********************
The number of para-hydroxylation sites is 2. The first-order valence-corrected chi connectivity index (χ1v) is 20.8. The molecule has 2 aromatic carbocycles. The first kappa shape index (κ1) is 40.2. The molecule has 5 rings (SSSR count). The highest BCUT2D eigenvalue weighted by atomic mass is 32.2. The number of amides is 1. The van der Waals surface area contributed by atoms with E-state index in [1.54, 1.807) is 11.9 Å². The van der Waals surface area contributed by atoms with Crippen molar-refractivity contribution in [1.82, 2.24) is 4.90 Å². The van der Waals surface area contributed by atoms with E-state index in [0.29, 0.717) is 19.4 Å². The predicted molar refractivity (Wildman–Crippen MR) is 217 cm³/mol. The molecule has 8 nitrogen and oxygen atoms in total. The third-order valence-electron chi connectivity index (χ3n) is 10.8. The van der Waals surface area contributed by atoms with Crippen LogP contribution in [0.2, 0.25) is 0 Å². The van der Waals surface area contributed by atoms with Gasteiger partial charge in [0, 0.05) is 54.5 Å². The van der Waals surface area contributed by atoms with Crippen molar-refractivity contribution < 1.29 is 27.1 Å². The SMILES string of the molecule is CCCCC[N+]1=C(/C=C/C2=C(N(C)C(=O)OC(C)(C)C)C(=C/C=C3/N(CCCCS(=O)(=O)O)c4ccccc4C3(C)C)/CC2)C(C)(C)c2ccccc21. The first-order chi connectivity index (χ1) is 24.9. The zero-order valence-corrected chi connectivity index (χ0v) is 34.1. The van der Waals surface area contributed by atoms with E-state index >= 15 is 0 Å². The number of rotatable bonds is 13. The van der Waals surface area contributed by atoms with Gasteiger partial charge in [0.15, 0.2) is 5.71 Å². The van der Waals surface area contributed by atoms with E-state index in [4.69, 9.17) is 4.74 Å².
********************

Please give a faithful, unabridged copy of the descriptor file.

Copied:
The number of para-hydroxylation sites is 2. The first-order valence-corrected chi connectivity index (χ1v) is 20.8. The molecule has 2 aromatic carbocycles. The first kappa shape index (κ1) is 40.2. The molecule has 5 rings (SSSR count). The highest BCUT2D eigenvalue weighted by atomic mass is 32.2. The number of amides is 1. The van der Waals surface area contributed by atoms with E-state index in [1.54, 1.807) is 11.9 Å². The van der Waals surface area contributed by atoms with Crippen molar-refractivity contribution in [1.82, 2.24) is 4.90 Å². The van der Waals surface area contributed by atoms with E-state index in [0.29, 0.717) is 19.4 Å². The predicted molar refractivity (Wildman–Crippen MR) is 217 cm³/mol. The molecule has 8 nitrogen and oxygen atoms in total. The third-order valence-electron chi connectivity index (χ3n) is 10.8. The van der Waals surface area contributed by atoms with Crippen LogP contribution in [0.2, 0.25) is 0 Å². The van der Waals surface area contributed by atoms with Gasteiger partial charge in [0, 0.05) is 54.5 Å². The van der Waals surface area contributed by atoms with Crippen molar-refractivity contribution < 1.29 is 27.1 Å². The SMILES string of the molecule is CCCCC[N+]1=C(/C=C/C2=C(N(C)C(=O)OC(C)(C)C)C(=C/C=C3/N(CCCCS(=O)(=O)O)c4ccccc4C3(C)C)/CC2)C(C)(C)c2ccccc21. The first-order chi connectivity index (χ1) is 24.9. The zero-order valence-corrected chi connectivity index (χ0v) is 34.1. The van der Waals surface area contributed by atoms with E-state index >= 15 is 0 Å². The number of rotatable bonds is 13. The van der Waals surface area contributed by atoms with Gasteiger partial charge in [0.15, 0.2) is 5.71 Å². The van der Waals surface area contributed by atoms with E-state index in [4.69, 9.17) is 4.74 Å².